Gov. Nathan Deal enters the governor's ceremonial office, where he ordered mandatory evacuations for all coastal residents east of Interstate 95, Thursday, Oct. 6, 2016, in Savannah, Ga., as the National Hurricane Center placed all 100 miles of coastal Georgia under a hurricane warning ahead of Hurricane Matthew. Bob Andres AP
Gov. Nathan Deal enters the governor's ceremonial office, where he ordered mandatory evacuations for all coastal residents east of Interstate 95, Thursday, Oct. 6, 2016, in Savannah, Ga., as the National Hurricane Center placed all 100 miles of coastal Georgia under a hurricane warning ahead of Hurricane Matthew. Bob Andres AP

Business

Gov. Deal announces expansion of cybersecurity complex

The Associated Press

December 03, 2017 08:34 AM

UPDATED December 03, 2017 08:35 AM

AUGUSTA, Ga.

The next phase of a multimillion-dollar cybersecurity training center taking shape in downtown Augusta is expected to be completed by the end of 2018.

Georgia Gov. Nathan Deal recently announced an additional $35 million in funding for the Hull McKnight Georgia Cyber Innovation and Training Center.

The second building will be an incubator hub for technology startups and a training space for state cybersecurity initiatives and workforce development programs, The Augusta Chronicle reported .

The five-floor structure "will almost mirror the original building," said Calvin Rhodes, the state's chief information officer and the executive director of the Georgia Technology Authority.

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Both structures will share the center's 320-seat auditorium, he said.

"We're excited about this," Rhodes said. "This is just huge for the state."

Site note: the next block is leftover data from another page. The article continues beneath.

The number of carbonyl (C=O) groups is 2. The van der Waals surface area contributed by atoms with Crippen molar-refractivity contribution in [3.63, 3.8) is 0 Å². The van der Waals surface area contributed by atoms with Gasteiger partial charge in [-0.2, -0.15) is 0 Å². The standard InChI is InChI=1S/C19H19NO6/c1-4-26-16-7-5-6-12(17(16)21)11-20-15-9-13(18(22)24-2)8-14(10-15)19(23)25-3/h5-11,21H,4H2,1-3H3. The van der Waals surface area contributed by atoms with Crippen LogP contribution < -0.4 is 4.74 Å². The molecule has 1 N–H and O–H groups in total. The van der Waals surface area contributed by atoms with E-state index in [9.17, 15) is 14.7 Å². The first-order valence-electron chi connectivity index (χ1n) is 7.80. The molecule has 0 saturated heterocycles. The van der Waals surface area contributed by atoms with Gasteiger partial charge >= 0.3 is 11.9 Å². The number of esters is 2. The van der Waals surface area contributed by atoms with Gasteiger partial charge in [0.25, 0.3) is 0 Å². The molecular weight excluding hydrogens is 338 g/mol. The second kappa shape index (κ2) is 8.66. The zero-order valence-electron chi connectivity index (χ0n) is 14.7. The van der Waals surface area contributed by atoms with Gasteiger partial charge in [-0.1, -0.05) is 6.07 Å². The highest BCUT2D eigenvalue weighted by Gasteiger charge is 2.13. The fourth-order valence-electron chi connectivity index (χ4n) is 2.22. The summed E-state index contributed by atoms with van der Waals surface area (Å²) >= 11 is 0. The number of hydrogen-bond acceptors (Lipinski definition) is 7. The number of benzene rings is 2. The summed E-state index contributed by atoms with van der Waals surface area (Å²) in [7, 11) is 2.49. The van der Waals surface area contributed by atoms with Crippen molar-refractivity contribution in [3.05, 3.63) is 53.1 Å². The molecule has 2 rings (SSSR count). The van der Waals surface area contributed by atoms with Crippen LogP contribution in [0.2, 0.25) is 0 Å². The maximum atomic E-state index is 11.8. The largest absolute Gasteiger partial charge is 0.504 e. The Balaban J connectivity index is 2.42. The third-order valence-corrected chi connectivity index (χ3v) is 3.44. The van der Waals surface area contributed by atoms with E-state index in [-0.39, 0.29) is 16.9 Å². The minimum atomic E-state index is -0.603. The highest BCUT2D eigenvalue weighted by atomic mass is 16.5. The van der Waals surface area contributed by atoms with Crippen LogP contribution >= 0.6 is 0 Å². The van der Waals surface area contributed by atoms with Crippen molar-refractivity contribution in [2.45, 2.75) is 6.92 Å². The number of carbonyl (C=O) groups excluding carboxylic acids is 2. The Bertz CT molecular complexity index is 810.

Phase two will cover 165,000 square feet, and construction is scheduled to begin immediately. Phase one, being built now, is 167,000 square feet.

Phase two is expected to open in December 2018. Phase one is on track to open July 10, the Augusta newspaper reported.

Rhodes said there are no immediate plans for a third phase of the center, but he noted that phase two signals that "there's a vision that the need for cybersecurity is going to grow" and that there's a need in Augusta to support that.

"The protection of Georgia's citizens, businesses and institutions within the digital realm remains a paramount concern, and the demand for cybersecurity talent continues to exceed supply," Deal said in a statement. "This facility will encourage world-class collaboration between industry leaders, startup companies, academic institutions and government in the field of cybersecurity, and provide space for private sector entities to leverage the center's strategic resources."

Phase two will provide space "allowing technology companies to establish fellowships, internships and co-op program opportunities for students and employees," according to the governor's office. It will also be a training facility for information security professionals employed by state and local governments.

The center is aligned with Augusta University's Cyber Institute and the university's recently launched School of Computer and Cyber Sciences.